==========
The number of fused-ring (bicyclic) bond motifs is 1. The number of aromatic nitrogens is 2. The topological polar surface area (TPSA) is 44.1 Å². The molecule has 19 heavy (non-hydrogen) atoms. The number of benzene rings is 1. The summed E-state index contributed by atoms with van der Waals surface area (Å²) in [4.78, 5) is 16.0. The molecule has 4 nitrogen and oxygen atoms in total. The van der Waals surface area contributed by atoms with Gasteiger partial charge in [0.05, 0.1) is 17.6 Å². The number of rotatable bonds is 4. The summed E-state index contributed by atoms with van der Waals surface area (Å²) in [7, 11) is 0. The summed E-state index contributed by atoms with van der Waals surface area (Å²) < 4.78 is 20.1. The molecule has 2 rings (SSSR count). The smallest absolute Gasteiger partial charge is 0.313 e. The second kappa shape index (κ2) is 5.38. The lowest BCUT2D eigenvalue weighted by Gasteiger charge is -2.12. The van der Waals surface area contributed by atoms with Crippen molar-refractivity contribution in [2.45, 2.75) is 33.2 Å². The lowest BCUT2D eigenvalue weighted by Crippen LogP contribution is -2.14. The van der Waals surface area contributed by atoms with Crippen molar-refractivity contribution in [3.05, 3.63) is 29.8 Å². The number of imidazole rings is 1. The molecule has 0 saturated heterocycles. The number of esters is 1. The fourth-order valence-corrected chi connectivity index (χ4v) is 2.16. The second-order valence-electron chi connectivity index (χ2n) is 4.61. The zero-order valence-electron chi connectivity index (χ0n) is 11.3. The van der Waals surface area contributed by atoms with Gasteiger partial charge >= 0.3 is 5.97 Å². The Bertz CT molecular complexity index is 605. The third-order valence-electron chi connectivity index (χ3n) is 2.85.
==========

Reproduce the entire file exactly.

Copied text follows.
The number of fused-ring (bicyclic) bond motifs is 1. The number of aromatic nitrogens is 2. The topological polar surface area (TPSA) is 44.1 Å². The molecule has 19 heavy (non-hydrogen) atoms. The number of benzene rings is 1. The summed E-state index contributed by atoms with van der Waals surface area (Å²) in [4.78, 5) is 16.0. The molecule has 4 nitrogen and oxygen atoms in total. The van der Waals surface area contributed by atoms with Gasteiger partial charge in [0.05, 0.1) is 17.6 Å². The number of rotatable bonds is 4. The summed E-state index contributed by atoms with van der Waals surface area (Å²) in [7, 11) is 0. The summed E-state index contributed by atoms with van der Waals surface area (Å²) < 4.78 is 20.1. The molecule has 2 rings (SSSR count). The smallest absolute Gasteiger partial charge is 0.313 e. The second kappa shape index (κ2) is 5.38. The lowest BCUT2D eigenvalue weighted by Gasteiger charge is -2.12. The van der Waals surface area contributed by atoms with Crippen molar-refractivity contribution in [2.45, 2.75) is 33.2 Å². The lowest BCUT2D eigenvalue weighted by Crippen LogP contribution is -2.14. The van der Waals surface area contributed by atoms with Crippen molar-refractivity contribution in [3.05, 3.63) is 29.8 Å². The number of imidazole rings is 1. The molecule has 0 saturated heterocycles. The number of esters is 1. The fourth-order valence-corrected chi connectivity index (χ4v) is 2.16. The second-order valence-electron chi connectivity index (χ2n) is 4.61. The zero-order valence-electron chi connectivity index (χ0n) is 11.3. The van der Waals surface area contributed by atoms with Gasteiger partial charge >= 0.3 is 5.97 Å². The Bertz CT molecular complexity index is 605. The third-order valence-electron chi connectivity index (χ3n) is 2.85.